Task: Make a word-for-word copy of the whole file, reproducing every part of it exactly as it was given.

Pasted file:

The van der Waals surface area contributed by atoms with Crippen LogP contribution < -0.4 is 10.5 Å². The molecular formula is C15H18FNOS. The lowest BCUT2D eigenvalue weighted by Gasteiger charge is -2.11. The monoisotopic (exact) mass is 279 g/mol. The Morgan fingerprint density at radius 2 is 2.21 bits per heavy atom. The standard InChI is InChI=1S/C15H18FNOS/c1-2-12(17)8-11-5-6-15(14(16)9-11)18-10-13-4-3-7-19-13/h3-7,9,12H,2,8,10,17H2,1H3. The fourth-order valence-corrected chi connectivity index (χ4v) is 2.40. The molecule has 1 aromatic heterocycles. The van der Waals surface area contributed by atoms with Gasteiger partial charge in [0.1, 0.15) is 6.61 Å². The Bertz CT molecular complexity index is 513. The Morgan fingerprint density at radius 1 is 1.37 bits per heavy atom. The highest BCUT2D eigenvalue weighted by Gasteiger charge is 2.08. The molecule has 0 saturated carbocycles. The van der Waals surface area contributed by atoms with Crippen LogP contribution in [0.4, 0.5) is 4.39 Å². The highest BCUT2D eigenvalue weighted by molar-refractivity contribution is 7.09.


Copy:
The van der Waals surface area contributed by atoms with Crippen LogP contribution < -0.4 is 10.5 Å². The molecular formula is C15H18FNOS. The lowest BCUT2D eigenvalue weighted by Gasteiger charge is -2.11. The monoisotopic (exact) mass is 279 g/mol. The Morgan fingerprint density at radius 2 is 2.21 bits per heavy atom. The standard InChI is InChI=1S/C15H18FNOS/c1-2-12(17)8-11-5-6-15(14(16)9-11)18-10-13-4-3-7-19-13/h3-7,9,12H,2,8,10,17H2,1H3. The fourth-order valence-corrected chi connectivity index (χ4v) is 2.40. The molecule has 1 aromatic heterocycles. The van der Waals surface area contributed by atoms with Gasteiger partial charge in [0.1, 0.15) is 6.61 Å². The Bertz CT molecular complexity index is 513. The Morgan fingerprint density at radius 1 is 1.37 bits per heavy atom. The highest BCUT2D eigenvalue weighted by Gasteiger charge is 2.08. The molecule has 0 saturated carbocycles. The van der Waals surface area contributed by atoms with Crippen LogP contribution in [0.4, 0.5) is 4.39 Å². The highest BCUT2D eigenvalue weighted by molar-refractivity contribution is 7.09.